• If either house of Congress rejects a resolution of disapproval for a major rule, it could effectively cause the regulation to take effect sooner than it would have otherwise.

Actions Subject to CRA Disapproval

The definition of what is considered a “rule” is the broadest definition contained within the Administrative Procedure Act and extends beyond rules that are subject to the notice and comment rulemaking process. E.g., this includes: interim final and direct final rules, amendments to previously issued rules, general statements of agency policy, agency guidance, interpretative rules, etc.

  • Proposed rules cannot be disapproved.
  • Only agency actions submitted to Congress under the CRA are subject to disapproval. However, a Member of Congress can ask the U.S. General Accountability Office (GAO) to produce a formal opinion regarding whether the agency action that was previously not submitted qualifies under the CRA’s definition of a “rule.”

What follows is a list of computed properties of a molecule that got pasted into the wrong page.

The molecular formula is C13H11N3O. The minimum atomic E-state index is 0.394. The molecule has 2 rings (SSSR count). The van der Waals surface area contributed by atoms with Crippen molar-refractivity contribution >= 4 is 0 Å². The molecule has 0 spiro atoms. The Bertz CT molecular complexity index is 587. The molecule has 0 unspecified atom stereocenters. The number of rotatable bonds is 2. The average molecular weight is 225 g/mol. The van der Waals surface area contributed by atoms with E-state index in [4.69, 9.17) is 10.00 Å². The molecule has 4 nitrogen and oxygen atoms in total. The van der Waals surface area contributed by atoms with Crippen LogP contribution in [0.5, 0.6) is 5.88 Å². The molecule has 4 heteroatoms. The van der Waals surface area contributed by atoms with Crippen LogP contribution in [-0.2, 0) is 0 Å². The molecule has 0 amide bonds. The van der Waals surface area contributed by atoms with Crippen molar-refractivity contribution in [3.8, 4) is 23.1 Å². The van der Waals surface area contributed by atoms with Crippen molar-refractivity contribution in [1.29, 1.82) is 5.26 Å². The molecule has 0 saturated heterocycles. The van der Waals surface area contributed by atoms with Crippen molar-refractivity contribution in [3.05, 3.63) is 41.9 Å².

• A resolution of disapproval can only nullify an agency’s rule in its entirety.
  • Multiple rules cannot be “bundled” under a single resolution of disapproval.
  • Several categories of rules are exempt from CRA disapproval including:

o   “Rules that concern monetary policy proposed or implemented by the Board of Governors of the Federal Reserve System or the Federal Open Market Committee.”

o   “Any rule related to agency management or personnel… [or]…any rule…that does not substantially affect the rights or obligations of non-agency parties.”

References and Further Reading

Curtis W. Copeland, Richard S. Beth, “Congressional Review Act: Disapproval of Rules in a Subsequent Session of Congress,” Congressional Research Service. September 3, 2008.

Maeve P. Carey, Alissa M. Dolan, Christopher M. Davis, “The Congressional Review Act: Frequently Asked Questions,” Congressional Research Service, April 17, 2015.